This past fall, Prolitec launched Aera. I led the industrial design and we were dedicated to bringing a warm approach to a consumer electronic product that was designed to live in the home. Recently, Aera has shown up on many design inspiration sites and most importantly as a part of Stylus' report titled, "CMF Industry View: Personal Electronics."
The report's overview highlighted four key criteria that directly relate to our design goals for the program. Those criteria are copied form the Stylus report below.
SOFT TECH AESTHETICS: The emergence of softened shapes and forms suggests a gentler tech aesthetic is emerging. Curved Edges and rounded corners are tempering tech's harsh black, white and bright tones.
INCLUSIVE INTERFACES: Designers are finding ways of making tech more inclusive. For example, Dot has introduced the braille smartwatch, which features a transforming textured surface that visually impaired wearers can respond to.
DESIGNED FOR DISPLAY: Next-generation products feature designer collaborations or tactile materials that appeal to the design-conscious consumer. Directional tech products are more akin to home and fashion accessories than conventional electronics.
COLOUR INVESTMENT: Mobile phone companies are investing in new vivid pigments - indicating a need in the market for more expressive finishes that cater to customers looking for more individual technology.
Aera appears in good company with products such as the Plume Wifi Pods by Branch, Yves Behar's ElliQ Robot, B&O's Beopaly H4 Headphones, and Leica's TL Camera.
Together, the collection of examples highlight the report's "Discreet Metallics" section which is described below.
"A subtle metallic direction is emerging, with the brushed and pearlised finished that first noted at IFA Berlin 2015 becoming warmer and more neutral in tone. Muted metallics enable personal electronics to blend more discreetly into everyday surroundings.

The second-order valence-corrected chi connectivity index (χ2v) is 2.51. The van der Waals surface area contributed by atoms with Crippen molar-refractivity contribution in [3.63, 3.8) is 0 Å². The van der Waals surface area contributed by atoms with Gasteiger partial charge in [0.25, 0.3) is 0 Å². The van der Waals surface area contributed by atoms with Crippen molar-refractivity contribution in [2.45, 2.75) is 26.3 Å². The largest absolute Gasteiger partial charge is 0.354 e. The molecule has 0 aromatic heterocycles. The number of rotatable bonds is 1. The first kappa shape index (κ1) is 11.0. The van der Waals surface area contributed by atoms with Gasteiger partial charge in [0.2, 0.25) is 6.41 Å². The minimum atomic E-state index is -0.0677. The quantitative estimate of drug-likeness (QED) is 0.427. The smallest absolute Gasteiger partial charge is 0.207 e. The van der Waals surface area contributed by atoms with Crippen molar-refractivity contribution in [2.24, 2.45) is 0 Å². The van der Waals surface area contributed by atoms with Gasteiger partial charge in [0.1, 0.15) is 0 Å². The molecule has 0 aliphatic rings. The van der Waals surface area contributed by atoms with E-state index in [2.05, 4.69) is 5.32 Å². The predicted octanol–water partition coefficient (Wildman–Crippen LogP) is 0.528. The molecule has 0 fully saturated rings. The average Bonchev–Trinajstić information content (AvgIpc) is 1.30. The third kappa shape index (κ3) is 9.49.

Last week I shared Press the Runwell Turntable received on billboards and on the web. This week I documented some of the press the Runwell Turntable received in print. Each piece of print was special as it had a personal story of discovery.
A good friend is a subscriber The New York Times and immediately shared his excitement when he saw the feature this past Black Friday. My dad is a long time subscriber of The Wall Street Journal and shared that feature. For the past few years, my mom has been saving and sending copies of WSJ Magazine, so to see it featured there next to a photo of fashion icon Iris Apfel was incredible. Finally, I receive mail from Neiman Marcus and was surprised to see the Runwell Turntable in The Christmas Book this past winter.
The Runwell Turntable has been everywhere, and I'm so proud of the visibility it's received. Below are some shots of the Runwell Turntable as it appears on billboards in San Francisco and New York City.
I've also taken screenshots of The Runwell Turntable as featured on the web. It's been highlighted in many different channels spanning streetwear, fashion, design, business, technology, audio file, and even regional news sites. Check out Hypebeast, Highsnobiety, GQ, Design Milk, forbes, WIRED, analog planet, and the Detroit News for a closer look.
The Shinola + GE Collaboration could not have been possible without the capabilities of Byrne Electric of Grand Rapids / Lakeview, Michigan. I'm so excited about the products and proud of our role in the collaboration.
You can read more of Shinola's beautifully written blog post here. I've attached a few of my favorite images below.
And be sure to shop the collection here, the products are selling fast!
The work I've done with Astrostudios continues to roll out. I previewed the Runwell Wall Clock and Power Collection as it was a part of their "The Bolt is Black Collection" for Black Friday. But now the full collection is available. The Runwell Wall Clock comes in all black, silver and black, silver and white, and silver and navy while each pieces of the power collection are available in Cream, Bold Orange, and Black.